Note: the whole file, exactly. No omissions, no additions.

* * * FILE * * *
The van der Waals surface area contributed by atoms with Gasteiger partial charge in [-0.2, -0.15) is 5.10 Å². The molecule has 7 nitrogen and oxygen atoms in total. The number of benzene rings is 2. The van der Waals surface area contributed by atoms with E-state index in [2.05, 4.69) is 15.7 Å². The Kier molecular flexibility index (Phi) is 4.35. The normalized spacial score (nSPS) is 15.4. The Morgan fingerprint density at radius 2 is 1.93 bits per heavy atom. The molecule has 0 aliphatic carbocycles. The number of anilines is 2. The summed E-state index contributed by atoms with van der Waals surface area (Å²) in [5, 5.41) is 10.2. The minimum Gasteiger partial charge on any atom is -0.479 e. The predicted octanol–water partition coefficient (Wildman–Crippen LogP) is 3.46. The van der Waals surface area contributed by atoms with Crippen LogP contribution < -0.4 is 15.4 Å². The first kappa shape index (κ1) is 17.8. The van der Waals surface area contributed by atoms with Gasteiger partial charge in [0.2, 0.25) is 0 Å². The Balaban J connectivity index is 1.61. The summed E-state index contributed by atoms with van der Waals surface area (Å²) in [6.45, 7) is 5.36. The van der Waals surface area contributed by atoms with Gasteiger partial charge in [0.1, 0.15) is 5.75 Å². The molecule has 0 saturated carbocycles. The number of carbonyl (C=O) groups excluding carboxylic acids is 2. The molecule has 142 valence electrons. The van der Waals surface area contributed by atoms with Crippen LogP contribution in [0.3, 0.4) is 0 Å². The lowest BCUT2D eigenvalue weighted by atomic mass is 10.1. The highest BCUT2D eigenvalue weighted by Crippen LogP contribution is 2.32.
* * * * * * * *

The van der Waals surface area contributed by atoms with Gasteiger partial charge in [-0.2, -0.15) is 5.10 Å². The molecule has 7 nitrogen and oxygen atoms in total. The number of benzene rings is 2. The van der Waals surface area contributed by atoms with E-state index in [2.05, 4.69) is 15.7 Å². The Kier molecular flexibility index (Phi) is 4.35. The normalized spacial score (nSPS) is 15.4. The Morgan fingerprint density at radius 2 is 1.93 bits per heavy atom. The molecule has 0 aliphatic carbocycles. The number of anilines is 2. The summed E-state index contributed by atoms with van der Waals surface area (Å²) in [5, 5.41) is 10.2. The minimum Gasteiger partial charge on any atom is -0.479 e. The predicted octanol–water partition coefficient (Wildman–Crippen LogP) is 3.46. The van der Waals surface area contributed by atoms with Crippen LogP contribution < -0.4 is 15.4 Å². The first kappa shape index (κ1) is 17.8. The van der Waals surface area contributed by atoms with Gasteiger partial charge in [0.2, 0.25) is 0 Å². The Balaban J connectivity index is 1.61. The summed E-state index contributed by atoms with van der Waals surface area (Å²) in [6.45, 7) is 5.36. The van der Waals surface area contributed by atoms with Gasteiger partial charge in [0.1, 0.15) is 5.75 Å². The molecule has 0 saturated carbocycles. The number of carbonyl (C=O) groups excluding carboxylic acids is 2. The molecule has 142 valence electrons. The van der Waals surface area contributed by atoms with Crippen LogP contribution in [0.3, 0.4) is 0 Å². The lowest BCUT2D eigenvalue weighted by atomic mass is 10.1. The highest BCUT2D eigenvalue weighted by Crippen LogP contribution is 2.32.